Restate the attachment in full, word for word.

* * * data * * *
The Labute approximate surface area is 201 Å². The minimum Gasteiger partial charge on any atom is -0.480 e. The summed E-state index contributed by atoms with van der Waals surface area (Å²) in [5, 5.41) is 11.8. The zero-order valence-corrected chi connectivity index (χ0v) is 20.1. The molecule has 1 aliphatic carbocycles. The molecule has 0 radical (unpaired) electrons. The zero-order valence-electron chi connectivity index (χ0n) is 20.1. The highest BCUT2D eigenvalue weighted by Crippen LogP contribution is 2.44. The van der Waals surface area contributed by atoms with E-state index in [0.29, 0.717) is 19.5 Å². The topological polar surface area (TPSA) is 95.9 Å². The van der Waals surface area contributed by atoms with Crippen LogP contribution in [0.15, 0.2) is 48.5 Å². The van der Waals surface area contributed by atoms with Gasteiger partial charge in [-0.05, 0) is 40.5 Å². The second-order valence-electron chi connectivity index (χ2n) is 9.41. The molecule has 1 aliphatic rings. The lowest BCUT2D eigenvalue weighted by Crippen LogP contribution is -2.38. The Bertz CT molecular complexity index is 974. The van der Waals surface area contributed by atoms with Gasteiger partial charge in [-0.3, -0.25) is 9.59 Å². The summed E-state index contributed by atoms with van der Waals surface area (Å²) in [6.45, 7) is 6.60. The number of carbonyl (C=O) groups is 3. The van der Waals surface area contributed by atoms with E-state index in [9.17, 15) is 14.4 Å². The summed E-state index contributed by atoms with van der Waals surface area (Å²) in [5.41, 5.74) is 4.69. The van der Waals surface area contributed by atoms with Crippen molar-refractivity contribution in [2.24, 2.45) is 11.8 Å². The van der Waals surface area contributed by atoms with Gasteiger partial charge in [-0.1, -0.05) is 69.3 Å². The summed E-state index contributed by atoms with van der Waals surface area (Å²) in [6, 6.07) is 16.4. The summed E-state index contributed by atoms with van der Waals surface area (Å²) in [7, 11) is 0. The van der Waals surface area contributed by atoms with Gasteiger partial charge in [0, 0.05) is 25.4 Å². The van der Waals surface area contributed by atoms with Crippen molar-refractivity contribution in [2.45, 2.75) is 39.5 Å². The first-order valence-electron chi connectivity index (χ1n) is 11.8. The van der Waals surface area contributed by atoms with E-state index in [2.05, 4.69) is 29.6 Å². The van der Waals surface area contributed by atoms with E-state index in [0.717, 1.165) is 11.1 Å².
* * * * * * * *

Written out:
The Labute approximate surface area is 201 Å². The minimum Gasteiger partial charge on any atom is -0.480 e. The summed E-state index contributed by atoms with van der Waals surface area (Å²) in [5, 5.41) is 11.8. The zero-order valence-corrected chi connectivity index (χ0v) is 20.1. The molecule has 1 aliphatic carbocycles. The molecule has 0 radical (unpaired) electrons. The zero-order valence-electron chi connectivity index (χ0n) is 20.1. The highest BCUT2D eigenvalue weighted by Crippen LogP contribution is 2.44. The van der Waals surface area contributed by atoms with E-state index in [0.29, 0.717) is 19.5 Å². The topological polar surface area (TPSA) is 95.9 Å². The van der Waals surface area contributed by atoms with Crippen LogP contribution in [0.15, 0.2) is 48.5 Å². The van der Waals surface area contributed by atoms with Gasteiger partial charge in [-0.05, 0) is 40.5 Å². The second-order valence-electron chi connectivity index (χ2n) is 9.41. The molecule has 1 aliphatic rings. The lowest BCUT2D eigenvalue weighted by Crippen LogP contribution is -2.38. The Bertz CT molecular complexity index is 974. The van der Waals surface area contributed by atoms with Gasteiger partial charge in [-0.3, -0.25) is 9.59 Å². The summed E-state index contributed by atoms with van der Waals surface area (Å²) in [6.45, 7) is 6.60. The number of carbonyl (C=O) groups is 3. The van der Waals surface area contributed by atoms with E-state index in [9.17, 15) is 14.4 Å². The summed E-state index contributed by atoms with van der Waals surface area (Å²) in [5.41, 5.74) is 4.69. The van der Waals surface area contributed by atoms with Crippen molar-refractivity contribution in [2.24, 2.45) is 11.8 Å². The van der Waals surface area contributed by atoms with Gasteiger partial charge in [-0.1, -0.05) is 69.3 Å². The summed E-state index contributed by atoms with van der Waals surface area (Å²) in [6, 6.07) is 16.4. The summed E-state index contributed by atoms with van der Waals surface area (Å²) in [7, 11) is 0. The van der Waals surface area contributed by atoms with Gasteiger partial charge in [0, 0.05) is 25.4 Å². The van der Waals surface area contributed by atoms with Crippen molar-refractivity contribution in [2.45, 2.75) is 39.5 Å². The first-order valence-electron chi connectivity index (χ1n) is 11.8. The van der Waals surface area contributed by atoms with E-state index in [2.05, 4.69) is 29.6 Å². The van der Waals surface area contributed by atoms with E-state index in [0.717, 1.165) is 11.1 Å².